I have never been political. I have never joined a party, made a donation or been on a march. My political experience has been limited to a venture in a local action group agitating for an environmental improvement in a bleak district in the east end of Glasgow more than 40 years ago. I joined the group, took on a committee role, initiated public meetings, but after serial infighting, walkouts and continual constitutional crises, I realised that it wasn’t for me. So, politics has always been little more than a spectator sport and generally a pretty dull one at that. I never got around to cheering the home team or shouting at the opposition. It is not that I was, or am, indifferent to the issues it is just that I could never connect with the mechanism or saw that particular route as being a realistic way of effecting change or making a difference. Deep down I always felt that real power and real influence lay somewhere else. The forces to change things were not with politicians.
It was not that I despised politicians. Rather, I held them in high regard. My sympathies were more likely to be with the government in power at any given time, because I recognised they were effectively public servants and as such, deserved some measure of respect. It was not a position I ever envied and the job seemed an almost impossible one. I hated when people so easily rubbished, castigated and abused these civil servants. They could be called names and insulted like no other group. I remember the abuse heaped upon Harold Wilson and upon Ted Heath in their respective terms and I felt the abuse that Margaret Thatcher suffered was sometimes nothing short of shameful. In many cases, I felt the ire was directed against her especially because she was a woman. The fact that people held parties, sung “the witches dead” and danced on her grave, long after she had relinquished power and had any influence, showed how low it had all become. I was astonished, too, how quickly Tony Blair took on her mantle, and became the villain almost overnight. The people who cheered him in, cursed him out in a very short time. I am almost certain that, had Alex Salmond won independence for Scotland and stayed to be the country’s leader, it would not be long before he too would have suffered the same fate. Knocking the person in power is the easiest game in the book, and we keep playing it.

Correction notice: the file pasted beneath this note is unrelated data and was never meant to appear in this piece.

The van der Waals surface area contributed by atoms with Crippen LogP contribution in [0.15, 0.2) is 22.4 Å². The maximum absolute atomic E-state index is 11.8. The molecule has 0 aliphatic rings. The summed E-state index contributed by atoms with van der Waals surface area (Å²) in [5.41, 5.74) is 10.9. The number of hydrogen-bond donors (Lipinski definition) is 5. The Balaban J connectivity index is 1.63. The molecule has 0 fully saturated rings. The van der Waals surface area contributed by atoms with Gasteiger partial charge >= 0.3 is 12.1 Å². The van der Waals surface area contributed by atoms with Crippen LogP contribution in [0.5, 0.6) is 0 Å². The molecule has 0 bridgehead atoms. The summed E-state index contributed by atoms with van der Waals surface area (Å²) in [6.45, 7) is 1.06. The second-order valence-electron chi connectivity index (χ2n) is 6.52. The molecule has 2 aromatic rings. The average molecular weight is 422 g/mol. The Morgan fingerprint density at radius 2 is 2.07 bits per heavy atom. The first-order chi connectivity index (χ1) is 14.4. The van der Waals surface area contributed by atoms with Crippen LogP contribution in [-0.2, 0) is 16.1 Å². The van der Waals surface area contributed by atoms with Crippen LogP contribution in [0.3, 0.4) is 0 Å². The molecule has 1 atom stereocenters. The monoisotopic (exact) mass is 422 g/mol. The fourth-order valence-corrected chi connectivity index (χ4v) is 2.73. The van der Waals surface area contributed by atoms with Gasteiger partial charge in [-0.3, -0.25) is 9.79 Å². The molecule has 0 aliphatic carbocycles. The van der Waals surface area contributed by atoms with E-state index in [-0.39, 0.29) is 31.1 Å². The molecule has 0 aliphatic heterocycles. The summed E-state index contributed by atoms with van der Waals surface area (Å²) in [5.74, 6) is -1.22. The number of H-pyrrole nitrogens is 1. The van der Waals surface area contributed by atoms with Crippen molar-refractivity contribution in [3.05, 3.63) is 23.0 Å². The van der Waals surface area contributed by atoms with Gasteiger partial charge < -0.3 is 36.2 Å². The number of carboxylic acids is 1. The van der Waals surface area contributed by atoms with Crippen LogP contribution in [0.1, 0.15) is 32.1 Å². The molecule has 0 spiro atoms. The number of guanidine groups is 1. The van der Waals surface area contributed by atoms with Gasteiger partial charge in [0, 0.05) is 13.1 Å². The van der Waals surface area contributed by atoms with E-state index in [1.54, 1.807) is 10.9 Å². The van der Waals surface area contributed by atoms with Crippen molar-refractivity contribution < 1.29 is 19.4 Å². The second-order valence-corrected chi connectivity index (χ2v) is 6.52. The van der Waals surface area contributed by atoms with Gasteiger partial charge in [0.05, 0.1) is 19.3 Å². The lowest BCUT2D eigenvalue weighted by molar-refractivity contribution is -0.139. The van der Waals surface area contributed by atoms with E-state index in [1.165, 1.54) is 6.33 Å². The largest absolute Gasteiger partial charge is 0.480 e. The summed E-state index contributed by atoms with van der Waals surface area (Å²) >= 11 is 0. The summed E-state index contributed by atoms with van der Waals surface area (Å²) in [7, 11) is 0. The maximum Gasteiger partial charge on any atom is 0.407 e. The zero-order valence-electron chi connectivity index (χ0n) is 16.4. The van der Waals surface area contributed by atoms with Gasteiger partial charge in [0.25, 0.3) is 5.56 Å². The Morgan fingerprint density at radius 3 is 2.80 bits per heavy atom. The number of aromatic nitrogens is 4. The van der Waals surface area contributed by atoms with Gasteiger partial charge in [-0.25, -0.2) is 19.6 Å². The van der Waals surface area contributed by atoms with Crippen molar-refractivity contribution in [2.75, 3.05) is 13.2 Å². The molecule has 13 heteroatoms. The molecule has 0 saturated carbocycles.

So it is inevitable that I am pretty sceptical about the new body politic, the new grass root engagement, the rainbow coalition, the enthusiasm for on-line activism and the involvement of the young. I am sure it is a good thing, maybe good will come of it, I hope so, but I have this sneaky feeling that in the long run it won’t actually make much difference. I hope I am wrong. I also wonder how long this extraordinary energy and mobilisation will last when it comes to the hard graft of working things out in practice and the nitty gritty of concessions and compromises. You only have to take a look at the diverse and contradictory interests represented by the 45 to see the mountains of concession and compromises that will be needed, to get even the most basic of changes through. Even Bevin had to make deals with the BMA to bring the NHS to birth. He had to “stuff their mouths with gold” to bring them on board. All of that takes skill and patience, determination, persistence and hard work and I am not sure if the wave of optimism will carry it through. Again I hope I am wrong.
Now, I know that making any sceptical noise or expressing any doubt or for a moment challenging the credibility of the cause will be seen as outright disloyalty if not heresy and treason but the thing is, time alone will tell. Time will tell if, what we have witnessed is the birth of a new body politic, when nothing will be the same again and great changes will be made that will affect the lives of our all our citizens and be a catalyst for similar changes throughout the world or, whether, it will simply be a riotous explosion of optimism that will fizzle out just as quickly as it has begun.